Liars: They Threw Us All in a Trench and Stuck a Monument on Top

They Threw Us All in a Trench and Stuck a Monument on Top

These days, there’s been a lot of talk about the resurrection of punk/post-punk by New York City bands. Generally, the narrative goes a little something like this: recession, discontent, back to the basics, the death of pop, the re-birth of the rock star, hard times = good music, etc. At the appropriate moment, said narrator will probably bring up The Strokes, wax poetically about Julian Casablancas, liken their riffs to Television, and call it a day.

It’s no secret that it is 1980 again in so many ways, and thus no surprise that post-punk sensibilities, so prominent in that era, are making a comeback. But when it comes to New York-based bands, it’s Liars — with less money for PR, less interest in big stardom, and more in the way of originality — who are a better example of the revved up potential of this historical moment. In 2001, the group’s debut, They Threw Us All in a Trench and Stuck a Monument on Top is the erratic, intense, and completely stupefying experience necessary to boggle the musical landscape and jostle listener’s minds out years of TRL-induced sluggishness.

It’s hard to know what to expect from the looks of the album, its artwork a simple black and white sketch, the interior holding thank yous, a succinct roster of production credentials, and a hardly recognizable list of song titles. Also inside is a whitewashed photograph of the band, their faces askew, their bodies nearly lifeless.

But that vapid depiction says nothing about the album itself — its only moment of rest is the first 30 seconds of “Grown Men Don’t Fall in the River, Just Like That”, the opening track. It begins with rhythmic, atonal speaking reminiscent of Jonathan Richman in his Modern Lovers days. Then suddenly, the questioning begins, each one more urgent than the next: “Can you hear us? / Can you hear us? / Can you hear us? / Can you hear us”?

That’s when everything breaks. Guitars fly onto edgy, staccattoed riffs; the bass jives in a fortified funk; drums kick forcefully, the vocal tone shifts from robotic drone to spastic wail. It’s a dramatic, exacting chaos, chock full of the kind of political punch that has earned the group Gang of Four references. “Wake up”, lead singer Angus sings, in a tone midway between mock and accusation. “We’ve got our finger on the pulse of America”.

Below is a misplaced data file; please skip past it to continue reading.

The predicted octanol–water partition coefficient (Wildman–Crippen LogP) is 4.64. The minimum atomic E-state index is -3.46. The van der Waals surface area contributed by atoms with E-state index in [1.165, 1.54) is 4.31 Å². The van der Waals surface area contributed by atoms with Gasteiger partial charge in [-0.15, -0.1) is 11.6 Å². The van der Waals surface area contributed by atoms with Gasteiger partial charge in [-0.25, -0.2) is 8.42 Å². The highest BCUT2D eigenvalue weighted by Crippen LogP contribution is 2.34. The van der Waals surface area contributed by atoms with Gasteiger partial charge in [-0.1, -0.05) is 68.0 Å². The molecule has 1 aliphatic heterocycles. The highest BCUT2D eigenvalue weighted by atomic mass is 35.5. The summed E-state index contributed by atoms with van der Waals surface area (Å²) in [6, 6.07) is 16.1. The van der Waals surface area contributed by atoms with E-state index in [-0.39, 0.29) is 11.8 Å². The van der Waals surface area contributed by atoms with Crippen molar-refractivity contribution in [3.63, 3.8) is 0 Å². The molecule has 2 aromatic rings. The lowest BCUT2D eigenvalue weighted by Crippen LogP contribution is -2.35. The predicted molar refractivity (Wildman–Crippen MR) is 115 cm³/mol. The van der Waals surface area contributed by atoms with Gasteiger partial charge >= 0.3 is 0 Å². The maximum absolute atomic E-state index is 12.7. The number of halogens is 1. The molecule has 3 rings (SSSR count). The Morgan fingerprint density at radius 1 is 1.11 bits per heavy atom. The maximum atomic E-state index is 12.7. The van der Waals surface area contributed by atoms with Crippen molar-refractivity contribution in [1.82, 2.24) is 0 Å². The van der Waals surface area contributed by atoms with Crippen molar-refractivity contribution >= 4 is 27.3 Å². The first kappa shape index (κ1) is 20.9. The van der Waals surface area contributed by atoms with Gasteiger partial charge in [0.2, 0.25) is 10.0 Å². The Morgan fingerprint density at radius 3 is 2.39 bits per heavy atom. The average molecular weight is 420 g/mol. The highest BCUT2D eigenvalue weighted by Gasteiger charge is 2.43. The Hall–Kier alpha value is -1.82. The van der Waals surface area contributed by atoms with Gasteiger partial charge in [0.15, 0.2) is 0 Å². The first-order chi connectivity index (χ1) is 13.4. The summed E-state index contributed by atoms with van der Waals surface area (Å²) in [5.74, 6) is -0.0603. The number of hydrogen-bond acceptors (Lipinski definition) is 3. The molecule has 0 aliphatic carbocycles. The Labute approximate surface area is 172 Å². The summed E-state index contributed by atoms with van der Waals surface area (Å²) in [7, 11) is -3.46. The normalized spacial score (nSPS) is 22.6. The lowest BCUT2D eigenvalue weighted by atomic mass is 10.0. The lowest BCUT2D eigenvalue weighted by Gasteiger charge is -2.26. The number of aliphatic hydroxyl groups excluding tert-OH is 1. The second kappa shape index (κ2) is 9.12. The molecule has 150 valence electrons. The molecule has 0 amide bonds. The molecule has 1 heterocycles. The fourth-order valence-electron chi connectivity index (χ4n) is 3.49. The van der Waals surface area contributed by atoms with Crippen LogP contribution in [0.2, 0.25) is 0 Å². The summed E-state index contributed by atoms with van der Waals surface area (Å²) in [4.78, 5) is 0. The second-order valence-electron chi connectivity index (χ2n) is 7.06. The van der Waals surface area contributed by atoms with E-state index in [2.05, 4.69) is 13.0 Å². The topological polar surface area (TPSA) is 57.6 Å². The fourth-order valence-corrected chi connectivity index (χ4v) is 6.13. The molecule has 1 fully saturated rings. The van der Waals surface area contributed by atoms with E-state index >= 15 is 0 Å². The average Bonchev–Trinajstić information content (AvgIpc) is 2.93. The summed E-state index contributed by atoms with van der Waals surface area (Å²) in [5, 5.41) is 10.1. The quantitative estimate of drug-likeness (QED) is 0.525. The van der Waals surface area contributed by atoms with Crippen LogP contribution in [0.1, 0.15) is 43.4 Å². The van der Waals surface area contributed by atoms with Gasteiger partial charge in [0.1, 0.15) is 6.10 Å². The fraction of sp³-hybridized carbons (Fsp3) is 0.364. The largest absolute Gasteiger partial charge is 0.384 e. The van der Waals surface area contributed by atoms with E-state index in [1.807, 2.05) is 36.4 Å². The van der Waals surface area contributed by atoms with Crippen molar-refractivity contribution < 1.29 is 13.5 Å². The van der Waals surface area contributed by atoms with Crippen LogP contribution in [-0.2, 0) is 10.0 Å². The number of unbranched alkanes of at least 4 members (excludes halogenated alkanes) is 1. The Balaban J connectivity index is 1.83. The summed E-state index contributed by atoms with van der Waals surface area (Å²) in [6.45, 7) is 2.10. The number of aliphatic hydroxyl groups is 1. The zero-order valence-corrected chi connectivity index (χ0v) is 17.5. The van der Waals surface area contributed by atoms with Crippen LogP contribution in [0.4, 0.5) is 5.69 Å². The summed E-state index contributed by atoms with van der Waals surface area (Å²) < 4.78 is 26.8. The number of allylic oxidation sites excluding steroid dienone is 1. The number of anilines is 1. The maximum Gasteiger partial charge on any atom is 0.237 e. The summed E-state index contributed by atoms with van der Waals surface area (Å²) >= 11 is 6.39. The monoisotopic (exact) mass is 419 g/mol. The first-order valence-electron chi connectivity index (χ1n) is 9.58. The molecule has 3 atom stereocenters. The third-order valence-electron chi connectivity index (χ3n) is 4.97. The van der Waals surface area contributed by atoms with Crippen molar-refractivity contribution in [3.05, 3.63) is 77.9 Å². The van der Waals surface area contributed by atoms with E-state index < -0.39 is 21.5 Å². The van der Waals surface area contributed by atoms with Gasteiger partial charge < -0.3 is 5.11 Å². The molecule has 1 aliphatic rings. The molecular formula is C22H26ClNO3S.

If this is the pulse of America, we’re all surely in for one hell of a ride. The next leg is “Mr. Your on Fire Mr.”, a track that lives up to its name by breaking out blazing effects underneath the danceable, guitar-heavy groove. It does it through a trio of related, though unique, pieces: the first, hyper-electrolyzed clapping, syncopated singing and guitar rhythm, and digitized beats; the second, four-on-the-floor drums alongside straight ahead bass, and an infectious guitar hook; the third, a variation on the second where the bass takes lead, and the vocals spread into an echoing chant. It’s two and a half minutes of mayhem you can shake your ass to.

And Liars do juiced up punk-ety funk just as well as they do monstrous, distorted pandemonium — the sort that makes you want to run around, pogo, and slam into everyone within reasonable radius. That’s the stuff of “Loose Nuts on the Veladrome”, the distortion heavy track that mixes a few bars of ordered chanting with measures of tumbling basslines and singing — if you can call it that — that’s an agonized, bestial holler. Every time you think they’ve got it under control, the guitars hunker down into a sinister, chromatic screech, causing the bass and drums to fall away from any sense of order they once possessed.

In all their delicious theater and stylistic diversity, it’s the simple flourishes that showcase the amazing potential of Liars. Lead singer Angus sings like he doesn’t have control over his own vocal chords and is instead possessed by some sort of videogame demon. He can easily follow up a line laden with spitfire with a simple, amazed wow; his voice easily leaps between moods and attitudes. Pat Noecker lays down some maddening bass riffs, as suitable for hip-hop as they are for punk; Ron Albertson’s drumming can switch between clean precision and wild risk-taking in an instant; Aaron Hemphill is the kind of guitar player confident enough in his skill that he can sit back or take lead, rounding out a vibe while honing an independent melody. And producer Steve Revitt (of Beastie Boys fame) has helped Liars in harnessing their energy into an album that feels and sounds like the impulsive creativity of a live show. The composite effect is the kind of music that always more levels to delve through, more subtleties to pick up, more tricks to amuse and entertain.

But that’s enough talk about the album — it’s time to listen. After all, this is the soundtrack for the times.